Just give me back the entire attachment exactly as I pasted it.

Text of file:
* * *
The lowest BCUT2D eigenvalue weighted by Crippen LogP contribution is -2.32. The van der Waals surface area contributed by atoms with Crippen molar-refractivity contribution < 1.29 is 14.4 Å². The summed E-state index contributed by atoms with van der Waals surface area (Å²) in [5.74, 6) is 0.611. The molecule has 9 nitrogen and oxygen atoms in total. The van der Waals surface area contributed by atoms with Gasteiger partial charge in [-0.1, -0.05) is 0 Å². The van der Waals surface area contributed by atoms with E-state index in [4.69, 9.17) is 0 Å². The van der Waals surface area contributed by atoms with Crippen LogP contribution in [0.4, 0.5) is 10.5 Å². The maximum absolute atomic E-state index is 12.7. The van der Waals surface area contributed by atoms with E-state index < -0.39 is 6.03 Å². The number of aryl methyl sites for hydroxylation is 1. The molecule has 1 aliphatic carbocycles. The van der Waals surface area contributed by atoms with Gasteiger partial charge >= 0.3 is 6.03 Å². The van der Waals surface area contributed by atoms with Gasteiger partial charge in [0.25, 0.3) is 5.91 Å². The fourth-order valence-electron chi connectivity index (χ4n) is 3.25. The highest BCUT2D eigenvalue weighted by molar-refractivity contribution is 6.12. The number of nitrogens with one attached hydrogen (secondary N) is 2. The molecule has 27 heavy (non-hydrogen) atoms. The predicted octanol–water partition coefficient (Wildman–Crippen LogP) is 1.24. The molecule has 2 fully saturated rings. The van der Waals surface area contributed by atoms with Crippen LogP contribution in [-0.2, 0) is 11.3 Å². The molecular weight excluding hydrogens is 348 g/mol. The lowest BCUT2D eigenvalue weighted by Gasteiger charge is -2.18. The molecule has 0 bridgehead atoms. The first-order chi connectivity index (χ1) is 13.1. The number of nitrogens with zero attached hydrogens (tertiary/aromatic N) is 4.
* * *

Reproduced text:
The lowest BCUT2D eigenvalue weighted by Crippen LogP contribution is -2.32. The van der Waals surface area contributed by atoms with Crippen molar-refractivity contribution < 1.29 is 14.4 Å². The summed E-state index contributed by atoms with van der Waals surface area (Å²) in [5.74, 6) is 0.611. The molecule has 9 nitrogen and oxygen atoms in total. The van der Waals surface area contributed by atoms with Gasteiger partial charge in [-0.1, -0.05) is 0 Å². The van der Waals surface area contributed by atoms with E-state index in [4.69, 9.17) is 0 Å². The van der Waals surface area contributed by atoms with Crippen LogP contribution in [0.4, 0.5) is 10.5 Å². The maximum absolute atomic E-state index is 12.7. The van der Waals surface area contributed by atoms with E-state index < -0.39 is 6.03 Å². The number of aryl methyl sites for hydroxylation is 1. The molecule has 1 aliphatic carbocycles. The van der Waals surface area contributed by atoms with Gasteiger partial charge >= 0.3 is 6.03 Å². The van der Waals surface area contributed by atoms with Gasteiger partial charge in [0.25, 0.3) is 5.91 Å². The fourth-order valence-electron chi connectivity index (χ4n) is 3.25. The highest BCUT2D eigenvalue weighted by molar-refractivity contribution is 6.12. The number of nitrogens with one attached hydrogen (secondary N) is 2. The molecule has 27 heavy (non-hydrogen) atoms. The predicted octanol–water partition coefficient (Wildman–Crippen LogP) is 1.24. The molecule has 2 fully saturated rings. The van der Waals surface area contributed by atoms with Crippen LogP contribution in [-0.2, 0) is 11.3 Å². The molecular weight excluding hydrogens is 348 g/mol. The lowest BCUT2D eigenvalue weighted by Gasteiger charge is -2.18. The molecule has 0 bridgehead atoms. The first-order chi connectivity index (χ1) is 13.1. The number of nitrogens with zero attached hydrogens (tertiary/aromatic N) is 4.